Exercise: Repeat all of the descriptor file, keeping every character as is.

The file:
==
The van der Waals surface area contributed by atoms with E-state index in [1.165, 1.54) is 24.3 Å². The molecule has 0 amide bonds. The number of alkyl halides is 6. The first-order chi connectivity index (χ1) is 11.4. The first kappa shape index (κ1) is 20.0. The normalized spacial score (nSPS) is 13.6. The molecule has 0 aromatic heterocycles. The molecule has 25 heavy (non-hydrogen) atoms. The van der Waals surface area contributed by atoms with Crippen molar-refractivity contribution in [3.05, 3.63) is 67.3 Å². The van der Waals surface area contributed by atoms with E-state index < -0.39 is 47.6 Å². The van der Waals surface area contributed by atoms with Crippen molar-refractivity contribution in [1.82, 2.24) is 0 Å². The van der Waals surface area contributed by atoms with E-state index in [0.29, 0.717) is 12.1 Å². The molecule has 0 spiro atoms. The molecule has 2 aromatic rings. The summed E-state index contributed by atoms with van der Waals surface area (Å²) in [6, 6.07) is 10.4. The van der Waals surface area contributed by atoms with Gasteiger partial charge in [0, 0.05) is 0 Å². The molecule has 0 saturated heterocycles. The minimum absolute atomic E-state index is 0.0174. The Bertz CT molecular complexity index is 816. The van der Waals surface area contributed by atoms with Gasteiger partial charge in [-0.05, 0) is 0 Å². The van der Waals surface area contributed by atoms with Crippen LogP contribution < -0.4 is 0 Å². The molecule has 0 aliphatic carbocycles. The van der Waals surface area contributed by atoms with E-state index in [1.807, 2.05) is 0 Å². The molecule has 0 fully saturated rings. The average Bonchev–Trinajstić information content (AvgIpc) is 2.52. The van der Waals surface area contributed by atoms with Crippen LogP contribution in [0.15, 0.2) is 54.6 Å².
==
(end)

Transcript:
The van der Waals surface area contributed by atoms with E-state index in [1.165, 1.54) is 24.3 Å². The molecule has 0 amide bonds. The number of alkyl halides is 6. The first-order chi connectivity index (χ1) is 11.4. The first kappa shape index (κ1) is 20.0. The normalized spacial score (nSPS) is 13.6. The molecule has 0 aromatic heterocycles. The molecule has 25 heavy (non-hydrogen) atoms. The van der Waals surface area contributed by atoms with Crippen molar-refractivity contribution in [3.05, 3.63) is 67.3 Å². The van der Waals surface area contributed by atoms with E-state index < -0.39 is 47.6 Å². The van der Waals surface area contributed by atoms with Crippen molar-refractivity contribution in [1.82, 2.24) is 0 Å². The van der Waals surface area contributed by atoms with E-state index in [0.29, 0.717) is 12.1 Å². The molecule has 0 spiro atoms. The molecule has 2 aromatic rings. The summed E-state index contributed by atoms with van der Waals surface area (Å²) in [6, 6.07) is 10.4. The van der Waals surface area contributed by atoms with Gasteiger partial charge in [0, 0.05) is 0 Å². The molecule has 0 saturated heterocycles. The minimum absolute atomic E-state index is 0.0174. The Bertz CT molecular complexity index is 816. The van der Waals surface area contributed by atoms with Gasteiger partial charge in [-0.05, 0) is 0 Å². The van der Waals surface area contributed by atoms with Crippen LogP contribution < -0.4 is 0 Å². The molecule has 0 aliphatic carbocycles. The van der Waals surface area contributed by atoms with E-state index in [1.807, 2.05) is 0 Å². The molecule has 0 fully saturated rings. The average Bonchev–Trinajstić information content (AvgIpc) is 2.52. The van der Waals surface area contributed by atoms with Crippen LogP contribution in [0.15, 0.2) is 54.6 Å².